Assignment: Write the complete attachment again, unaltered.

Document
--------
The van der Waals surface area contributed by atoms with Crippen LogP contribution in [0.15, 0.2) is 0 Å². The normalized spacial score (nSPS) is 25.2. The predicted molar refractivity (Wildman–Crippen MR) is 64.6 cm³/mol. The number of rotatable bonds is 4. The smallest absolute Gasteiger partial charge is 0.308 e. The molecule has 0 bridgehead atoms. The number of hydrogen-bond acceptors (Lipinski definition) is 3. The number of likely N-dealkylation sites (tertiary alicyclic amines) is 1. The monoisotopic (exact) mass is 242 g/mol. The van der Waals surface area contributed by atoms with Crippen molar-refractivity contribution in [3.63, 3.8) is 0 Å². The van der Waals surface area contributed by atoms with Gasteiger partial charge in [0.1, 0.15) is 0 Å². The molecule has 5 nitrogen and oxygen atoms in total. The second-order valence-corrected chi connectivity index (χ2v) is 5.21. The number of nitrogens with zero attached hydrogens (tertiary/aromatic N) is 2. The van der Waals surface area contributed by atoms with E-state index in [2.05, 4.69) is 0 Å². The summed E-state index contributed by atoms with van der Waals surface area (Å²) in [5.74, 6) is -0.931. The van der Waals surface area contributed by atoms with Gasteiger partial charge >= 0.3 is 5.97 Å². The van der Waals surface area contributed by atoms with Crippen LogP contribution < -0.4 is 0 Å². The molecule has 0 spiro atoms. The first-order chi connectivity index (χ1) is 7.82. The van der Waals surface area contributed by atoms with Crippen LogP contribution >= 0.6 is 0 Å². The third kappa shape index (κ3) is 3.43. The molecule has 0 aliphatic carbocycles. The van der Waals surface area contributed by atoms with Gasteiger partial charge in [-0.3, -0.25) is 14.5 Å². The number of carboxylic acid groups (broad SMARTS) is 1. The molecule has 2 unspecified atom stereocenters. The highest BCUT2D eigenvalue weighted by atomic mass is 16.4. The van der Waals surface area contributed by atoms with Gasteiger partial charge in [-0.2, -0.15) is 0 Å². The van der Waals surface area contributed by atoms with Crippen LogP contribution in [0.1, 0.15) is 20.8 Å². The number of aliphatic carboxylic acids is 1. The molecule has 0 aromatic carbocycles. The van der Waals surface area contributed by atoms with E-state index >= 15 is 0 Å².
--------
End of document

The van der Waals surface area contributed by atoms with Crippen LogP contribution in [0.15, 0.2) is 0 Å². The normalized spacial score (nSPS) is 25.2. The predicted molar refractivity (Wildman–Crippen MR) is 64.6 cm³/mol. The number of rotatable bonds is 4. The smallest absolute Gasteiger partial charge is 0.308 e. The molecule has 0 bridgehead atoms. The number of hydrogen-bond acceptors (Lipinski definition) is 3. The number of likely N-dealkylation sites (tertiary alicyclic amines) is 1. The monoisotopic (exact) mass is 242 g/mol. The van der Waals surface area contributed by atoms with Crippen molar-refractivity contribution in [3.63, 3.8) is 0 Å². The van der Waals surface area contributed by atoms with Gasteiger partial charge in [0.1, 0.15) is 0 Å². The molecule has 5 nitrogen and oxygen atoms in total. The second-order valence-corrected chi connectivity index (χ2v) is 5.21. The number of nitrogens with zero attached hydrogens (tertiary/aromatic N) is 2. The van der Waals surface area contributed by atoms with E-state index in [2.05, 4.69) is 0 Å². The summed E-state index contributed by atoms with van der Waals surface area (Å²) in [5.74, 6) is -0.931. The van der Waals surface area contributed by atoms with Gasteiger partial charge >= 0.3 is 5.97 Å². The van der Waals surface area contributed by atoms with Crippen LogP contribution < -0.4 is 0 Å². The molecule has 0 spiro atoms. The first-order chi connectivity index (χ1) is 7.82. The van der Waals surface area contributed by atoms with Crippen LogP contribution >= 0.6 is 0 Å². The third kappa shape index (κ3) is 3.43. The molecule has 0 aliphatic carbocycles. The van der Waals surface area contributed by atoms with Gasteiger partial charge in [-0.3, -0.25) is 14.5 Å². The number of carboxylic acid groups (broad SMARTS) is 1. The molecule has 2 unspecified atom stereocenters. The highest BCUT2D eigenvalue weighted by atomic mass is 16.4. The van der Waals surface area contributed by atoms with Gasteiger partial charge in [-0.2, -0.15) is 0 Å². The van der Waals surface area contributed by atoms with Crippen LogP contribution in [0.1, 0.15) is 20.8 Å². The number of aliphatic carboxylic acids is 1. The molecule has 0 aromatic carbocycles. The van der Waals surface area contributed by atoms with E-state index >= 15 is 0 Å².